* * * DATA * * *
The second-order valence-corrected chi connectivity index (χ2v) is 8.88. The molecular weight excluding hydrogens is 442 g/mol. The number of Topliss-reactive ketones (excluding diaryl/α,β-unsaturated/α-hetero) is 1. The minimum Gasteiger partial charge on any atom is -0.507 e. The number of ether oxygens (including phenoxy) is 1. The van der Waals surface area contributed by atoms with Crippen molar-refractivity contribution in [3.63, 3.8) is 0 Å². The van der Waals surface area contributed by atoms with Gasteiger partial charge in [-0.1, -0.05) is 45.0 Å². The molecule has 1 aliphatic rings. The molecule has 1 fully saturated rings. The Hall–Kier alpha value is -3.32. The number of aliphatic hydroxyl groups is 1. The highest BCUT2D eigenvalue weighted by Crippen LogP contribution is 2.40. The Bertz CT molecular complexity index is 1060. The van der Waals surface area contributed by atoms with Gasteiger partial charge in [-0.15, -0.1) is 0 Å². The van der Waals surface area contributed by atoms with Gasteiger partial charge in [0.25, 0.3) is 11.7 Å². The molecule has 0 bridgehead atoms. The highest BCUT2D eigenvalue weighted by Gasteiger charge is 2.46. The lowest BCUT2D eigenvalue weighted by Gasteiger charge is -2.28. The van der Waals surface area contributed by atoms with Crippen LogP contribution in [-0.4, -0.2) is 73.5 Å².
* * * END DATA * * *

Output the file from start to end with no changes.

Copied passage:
The second-order valence-corrected chi connectivity index (χ2v) is 8.88. The molecular weight excluding hydrogens is 442 g/mol. The number of Topliss-reactive ketones (excluding diaryl/α,β-unsaturated/α-hetero) is 1. The minimum Gasteiger partial charge on any atom is -0.507 e. The number of ether oxygens (including phenoxy) is 1. The van der Waals surface area contributed by atoms with Crippen molar-refractivity contribution in [3.63, 3.8) is 0 Å². The van der Waals surface area contributed by atoms with Gasteiger partial charge in [-0.1, -0.05) is 45.0 Å². The molecule has 1 aliphatic rings. The molecule has 1 fully saturated rings. The Hall–Kier alpha value is -3.32. The number of aliphatic hydroxyl groups is 1. The highest BCUT2D eigenvalue weighted by Crippen LogP contribution is 2.40. The Bertz CT molecular complexity index is 1060. The van der Waals surface area contributed by atoms with Gasteiger partial charge in [-0.15, -0.1) is 0 Å². The van der Waals surface area contributed by atoms with Gasteiger partial charge in [0.25, 0.3) is 11.7 Å². The molecule has 0 bridgehead atoms. The highest BCUT2D eigenvalue weighted by Gasteiger charge is 2.46. The lowest BCUT2D eigenvalue weighted by Gasteiger charge is -2.28. The van der Waals surface area contributed by atoms with Crippen LogP contribution in [-0.4, -0.2) is 73.5 Å².